With the new knowledge this project will provide, Elkem will be able to improve both raw material and energy use of our silicon and ferrosilicon furnaces, and to be able to better search for more effective quartz.
“High-Temp Quartz” is a joint project with Sintef and NTNU. The project will be led by Aasgeir Valderhaug in Elkem Technology. Researchers from Elkem Technology will participate in the project, together with colleagues in the Quartz team at Elkem Silicon Materials. The full scale testing will be done at Elkem Silicon Materials plants, and the testing of one type of quartz that will be investigated in this project have already started.
-The availability of known quartz resources with desired chemical purity and good “furnacability” is very limited. Moreover, when we test out new quartz types in a furnace, we sometimes see large unexpected deviations in furnace productivity. Therefore, there is a huge need for a more fundamental understanding of what differ a “good” quartz type from a “bad” one when they are used as furnace raw materials.
- Are there some material properties in the quartz that are critical and how can we measure them? Can we adapt the way we operate a furnaces to compensate changes in quartz properties, and making a “bad” quartz a “good” one? Questions like these will be raised in the High-Temp Quartz project and investigated through fundamental research, pilot testing and full-scale testing at our furnaces, says Aasgeir Valderhaug.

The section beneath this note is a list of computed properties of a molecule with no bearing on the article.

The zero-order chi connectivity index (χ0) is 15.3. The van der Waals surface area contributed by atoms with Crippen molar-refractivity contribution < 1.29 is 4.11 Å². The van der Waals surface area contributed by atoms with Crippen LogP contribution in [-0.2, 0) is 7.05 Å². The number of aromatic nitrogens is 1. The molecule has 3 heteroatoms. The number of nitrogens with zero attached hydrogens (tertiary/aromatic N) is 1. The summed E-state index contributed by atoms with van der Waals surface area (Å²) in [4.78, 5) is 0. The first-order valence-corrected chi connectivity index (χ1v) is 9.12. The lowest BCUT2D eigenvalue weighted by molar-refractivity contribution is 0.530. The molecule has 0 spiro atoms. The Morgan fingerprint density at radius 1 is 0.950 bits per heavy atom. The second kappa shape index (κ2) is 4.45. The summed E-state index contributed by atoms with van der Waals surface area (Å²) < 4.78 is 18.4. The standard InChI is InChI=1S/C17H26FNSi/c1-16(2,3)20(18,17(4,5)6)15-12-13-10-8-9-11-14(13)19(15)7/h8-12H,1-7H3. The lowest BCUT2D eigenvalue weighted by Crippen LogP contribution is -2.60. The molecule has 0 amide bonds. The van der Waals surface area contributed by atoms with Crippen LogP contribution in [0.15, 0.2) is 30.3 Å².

Karin Fjeldstad Jusnes, will take her PhD at NTNU as a part of the project and do research on material properties of quartz and how they change during heating up to high temperatures.
-This is an exciting project that spans from basic research via modeling and pilot testing in small furnaces at NTNU/Sintef, to full scale testing over several weeks in Elkem’s furnaces. The goal is to find a new way to test different types of quartz in a laboratory, which can tell us what is the best and smartest way of mixing quartz with other raw materials. In addition, the research goal is to find how furnace operations can be optimised when adding different types of quartz, says Karin Fjeldstad Jusnes.
-This might seem like an easy task, but we are talking about very high temperatures, more than 2000 degrees Celsius. There are lots of things we do not know about the reactions that happen between quartz and the other materials in the furnace, and we must also include all the products that are created along the way, concludes Fjeldstad Jusnes.
The project has a total budget of 23, 2 million NOK and is financed by Elkem Silicon Materials and the Research Council of Norway. The project will run for 3,5 years and close at the end of 2019.